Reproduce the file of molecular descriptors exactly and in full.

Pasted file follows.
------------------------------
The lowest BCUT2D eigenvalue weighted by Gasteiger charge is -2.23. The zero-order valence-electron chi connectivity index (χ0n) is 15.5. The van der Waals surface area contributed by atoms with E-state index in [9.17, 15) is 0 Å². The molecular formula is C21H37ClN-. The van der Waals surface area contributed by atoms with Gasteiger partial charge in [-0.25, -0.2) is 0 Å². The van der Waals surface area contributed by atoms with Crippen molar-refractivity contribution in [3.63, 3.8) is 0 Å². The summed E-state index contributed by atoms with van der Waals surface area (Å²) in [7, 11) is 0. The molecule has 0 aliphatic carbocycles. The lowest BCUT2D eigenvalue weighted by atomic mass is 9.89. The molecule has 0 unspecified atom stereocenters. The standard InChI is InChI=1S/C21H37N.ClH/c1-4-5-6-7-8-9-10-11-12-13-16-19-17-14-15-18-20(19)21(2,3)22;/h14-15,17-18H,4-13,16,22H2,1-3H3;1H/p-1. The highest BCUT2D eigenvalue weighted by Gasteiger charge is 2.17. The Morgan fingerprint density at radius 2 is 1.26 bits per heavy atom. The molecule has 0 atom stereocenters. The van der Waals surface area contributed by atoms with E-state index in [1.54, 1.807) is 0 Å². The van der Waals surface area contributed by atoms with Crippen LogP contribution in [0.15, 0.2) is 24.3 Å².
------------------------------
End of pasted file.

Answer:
The lowest BCUT2D eigenvalue weighted by Gasteiger charge is -2.23. The zero-order valence-electron chi connectivity index (χ0n) is 15.5. The van der Waals surface area contributed by atoms with E-state index in [9.17, 15) is 0 Å². The molecular formula is C21H37ClN-. The van der Waals surface area contributed by atoms with Gasteiger partial charge in [-0.25, -0.2) is 0 Å². The van der Waals surface area contributed by atoms with Crippen molar-refractivity contribution in [3.63, 3.8) is 0 Å². The summed E-state index contributed by atoms with van der Waals surface area (Å²) in [7, 11) is 0. The molecule has 0 aliphatic carbocycles. The lowest BCUT2D eigenvalue weighted by atomic mass is 9.89. The molecule has 0 unspecified atom stereocenters. The standard InChI is InChI=1S/C21H37N.ClH/c1-4-5-6-7-8-9-10-11-12-13-16-19-17-14-15-18-20(19)21(2,3)22;/h14-15,17-18H,4-13,16,22H2,1-3H3;1H/p-1. The highest BCUT2D eigenvalue weighted by Gasteiger charge is 2.17. The Morgan fingerprint density at radius 2 is 1.26 bits per heavy atom. The molecule has 0 atom stereocenters. The van der Waals surface area contributed by atoms with E-state index in [1.54, 1.807) is 0 Å². The van der Waals surface area contributed by atoms with Crippen LogP contribution in [0.15, 0.2) is 24.3 Å².